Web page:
No solicitations, spamming or advertisements are allowed. Readers may post links to other informational websites that are relevant to the topic at hand, but please do not link to objectionable material.
 
We may remove messages that are unrelated to the topic, encourage illegal activity, use all capital letters or are unreadable.
 

Messages that are flagged by readers as objectionable will be reviewed and may or may not be removed. Please do not flag a post simply because you disagree with it.

Sponsored by
ADVERTISEMENT
  1. CCHP's real accomplishment is the 2015 law signed by Gov Pence that basically outlaws any annexation that is forced where a 65% majority of landowners in the affected area disagree. Regardless of whether HP wins or loses, the citizens of Indiana will not have another fiasco like this. The law Gov Pence signed is a direct result of this malgovernance.

  2. I gave tempparry guardship to a friend of my granddaughter in 2012. I went to prison. I had custody. My daughter went to prison to. We are out. My daughter gave me custody but can get her back. She was not order to give me custody . but now we want granddaughter back from friend. She's 14 now. What rights do we have

  3. This sure is not what most who value good governance consider the Rule of Law to entail: "In a letter dated March 2, which Brizzi forwarded to IBJ, the commission dismissed the grievance “on grounds that there is not reasonable cause to believe that you are guilty of misconduct.”" Yet two month later reasonable cause does exist? (Or is the commission forging ahead, the need for reasonable belief be damned? -- A seeming violation of the Rules of Profession Ethics on the part of the commission) Could the rule of law theory cause one to believe that an explanation is in order? Could it be that Hoosier attorneys live under Imperial Law (which is also a t-word that rhymes with infamy) in which the Platonic guardians can do no wrong and never owe the plebeian class any explanation for their powerful actions. (Might makes it right?) Could this be a case of politics directing the commission, as celebrated IU Mauer Professor (the late) Patrick Baude warned was happening 20 years ago in his controversial (whisteblowing) ethics lecture on a quite similar topic: http://www.repository.law.indiana.edu/cgi/viewcontent.cgi?article=1498&context=ilj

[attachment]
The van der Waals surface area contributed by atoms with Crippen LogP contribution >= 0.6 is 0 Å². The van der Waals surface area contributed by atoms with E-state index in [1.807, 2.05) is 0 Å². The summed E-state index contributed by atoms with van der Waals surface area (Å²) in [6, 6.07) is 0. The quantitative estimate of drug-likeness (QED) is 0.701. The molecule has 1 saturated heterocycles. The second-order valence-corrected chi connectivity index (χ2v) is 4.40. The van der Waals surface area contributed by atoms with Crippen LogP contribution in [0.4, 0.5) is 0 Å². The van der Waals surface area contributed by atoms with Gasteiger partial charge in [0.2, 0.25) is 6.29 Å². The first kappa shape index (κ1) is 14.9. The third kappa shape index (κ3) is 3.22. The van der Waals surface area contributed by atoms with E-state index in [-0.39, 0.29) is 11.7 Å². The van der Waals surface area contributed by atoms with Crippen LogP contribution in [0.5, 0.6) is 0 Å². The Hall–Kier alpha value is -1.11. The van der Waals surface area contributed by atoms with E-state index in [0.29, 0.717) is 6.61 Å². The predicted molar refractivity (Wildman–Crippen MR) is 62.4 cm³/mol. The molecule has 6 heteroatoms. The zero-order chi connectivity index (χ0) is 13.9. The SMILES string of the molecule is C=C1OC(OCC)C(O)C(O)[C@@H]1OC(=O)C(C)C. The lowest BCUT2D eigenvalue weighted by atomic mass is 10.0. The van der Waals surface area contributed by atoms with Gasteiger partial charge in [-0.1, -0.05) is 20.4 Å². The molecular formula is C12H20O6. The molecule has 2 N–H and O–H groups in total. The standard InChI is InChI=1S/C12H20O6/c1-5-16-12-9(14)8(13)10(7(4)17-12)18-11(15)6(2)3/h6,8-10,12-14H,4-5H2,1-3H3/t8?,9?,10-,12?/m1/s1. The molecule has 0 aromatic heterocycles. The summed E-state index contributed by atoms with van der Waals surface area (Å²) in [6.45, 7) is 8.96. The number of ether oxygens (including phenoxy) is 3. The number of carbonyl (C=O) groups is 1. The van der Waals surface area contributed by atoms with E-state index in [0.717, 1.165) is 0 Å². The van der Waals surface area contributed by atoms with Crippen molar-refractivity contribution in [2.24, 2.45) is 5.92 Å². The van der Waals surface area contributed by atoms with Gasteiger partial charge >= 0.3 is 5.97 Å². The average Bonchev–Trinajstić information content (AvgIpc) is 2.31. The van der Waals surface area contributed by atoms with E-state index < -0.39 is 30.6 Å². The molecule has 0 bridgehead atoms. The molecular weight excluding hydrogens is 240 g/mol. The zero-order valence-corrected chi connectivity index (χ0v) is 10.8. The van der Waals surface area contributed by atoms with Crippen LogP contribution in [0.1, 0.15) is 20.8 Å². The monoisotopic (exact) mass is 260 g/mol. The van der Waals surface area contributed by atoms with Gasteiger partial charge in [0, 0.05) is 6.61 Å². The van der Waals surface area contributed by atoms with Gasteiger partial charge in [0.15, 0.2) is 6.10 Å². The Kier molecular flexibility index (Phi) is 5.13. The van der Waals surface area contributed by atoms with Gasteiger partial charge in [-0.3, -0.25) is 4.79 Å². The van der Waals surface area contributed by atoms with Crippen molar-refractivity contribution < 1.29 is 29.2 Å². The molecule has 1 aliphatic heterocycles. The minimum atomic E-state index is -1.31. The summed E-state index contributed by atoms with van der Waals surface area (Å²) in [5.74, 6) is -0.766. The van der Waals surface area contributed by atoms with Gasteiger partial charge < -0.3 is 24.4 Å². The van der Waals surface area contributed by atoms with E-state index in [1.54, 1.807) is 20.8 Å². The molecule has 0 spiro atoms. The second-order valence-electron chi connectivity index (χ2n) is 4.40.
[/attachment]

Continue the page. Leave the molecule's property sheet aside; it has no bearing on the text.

4. I have a case presently pending cert review before the SCOTUS that reveals just how Indiana regulates the bar. I have been denied licensure for life for holding the wrong views and questioning the grand inquisitors as to their duties as to state and federal constitutional due process. True story: https://www.scribd.com/doc/299040839/2016Petitionforcert-to-SCOTUS Shorter, Amici brief serving to frame issue as misuse of govt licensure: https://www.scribd.com/doc/312841269/Thomas-More-Society-Amicus-Brown-v-Ind-Bd-of-Law-Examiners

  5. Here's an idea...how about we MORE heavily regulate the law schools to reduce the surplus of graduates, driving starting salaries up for those new grads, so that we can all pay our insane amount of student loans off in a reasonable amount of time and then be able to afford to do pro bono & low-fee work? I've got friends in other industries, radiology for example, and their schools accept a very limited number of students so there will never be a glut of new grads and everyone's pay stays high. For example, my radiologist friend's school accepted just six new students per year.

ADVERTISEMENT